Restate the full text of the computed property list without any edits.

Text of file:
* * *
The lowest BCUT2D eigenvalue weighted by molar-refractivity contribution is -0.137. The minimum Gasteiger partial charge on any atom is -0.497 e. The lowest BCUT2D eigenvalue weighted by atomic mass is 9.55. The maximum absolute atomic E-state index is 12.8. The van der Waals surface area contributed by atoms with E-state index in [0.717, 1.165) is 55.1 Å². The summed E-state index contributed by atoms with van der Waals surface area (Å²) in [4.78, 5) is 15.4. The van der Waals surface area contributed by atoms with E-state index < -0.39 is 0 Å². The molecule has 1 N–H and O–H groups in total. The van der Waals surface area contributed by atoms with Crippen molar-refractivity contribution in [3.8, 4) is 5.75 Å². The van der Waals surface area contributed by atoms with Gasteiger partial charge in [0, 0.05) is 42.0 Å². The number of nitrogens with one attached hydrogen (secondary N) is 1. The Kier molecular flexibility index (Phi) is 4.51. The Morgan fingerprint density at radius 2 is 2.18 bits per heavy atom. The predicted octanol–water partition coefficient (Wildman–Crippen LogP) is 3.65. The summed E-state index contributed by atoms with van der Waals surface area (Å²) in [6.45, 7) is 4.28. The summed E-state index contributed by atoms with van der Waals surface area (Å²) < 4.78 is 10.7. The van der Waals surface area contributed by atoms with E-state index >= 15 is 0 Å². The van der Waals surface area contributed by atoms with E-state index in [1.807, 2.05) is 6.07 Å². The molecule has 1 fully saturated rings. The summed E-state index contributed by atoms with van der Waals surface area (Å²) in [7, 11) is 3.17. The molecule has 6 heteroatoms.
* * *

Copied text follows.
The lowest BCUT2D eigenvalue weighted by molar-refractivity contribution is -0.137. The minimum Gasteiger partial charge on any atom is -0.497 e. The lowest BCUT2D eigenvalue weighted by atomic mass is 9.55. The maximum absolute atomic E-state index is 12.8. The van der Waals surface area contributed by atoms with E-state index in [0.717, 1.165) is 55.1 Å². The summed E-state index contributed by atoms with van der Waals surface area (Å²) in [4.78, 5) is 15.4. The van der Waals surface area contributed by atoms with E-state index < -0.39 is 0 Å². The molecule has 1 N–H and O–H groups in total. The van der Waals surface area contributed by atoms with Crippen molar-refractivity contribution in [3.8, 4) is 5.75 Å². The van der Waals surface area contributed by atoms with Gasteiger partial charge in [0, 0.05) is 42.0 Å². The number of nitrogens with one attached hydrogen (secondary N) is 1. The Kier molecular flexibility index (Phi) is 4.51. The Morgan fingerprint density at radius 2 is 2.18 bits per heavy atom. The predicted octanol–water partition coefficient (Wildman–Crippen LogP) is 3.65. The summed E-state index contributed by atoms with van der Waals surface area (Å²) in [6.45, 7) is 4.28. The summed E-state index contributed by atoms with van der Waals surface area (Å²) < 4.78 is 10.7. The van der Waals surface area contributed by atoms with E-state index >= 15 is 0 Å². The van der Waals surface area contributed by atoms with E-state index in [1.807, 2.05) is 6.07 Å². The molecule has 1 fully saturated rings. The summed E-state index contributed by atoms with van der Waals surface area (Å²) in [7, 11) is 3.17. The molecule has 6 heteroatoms.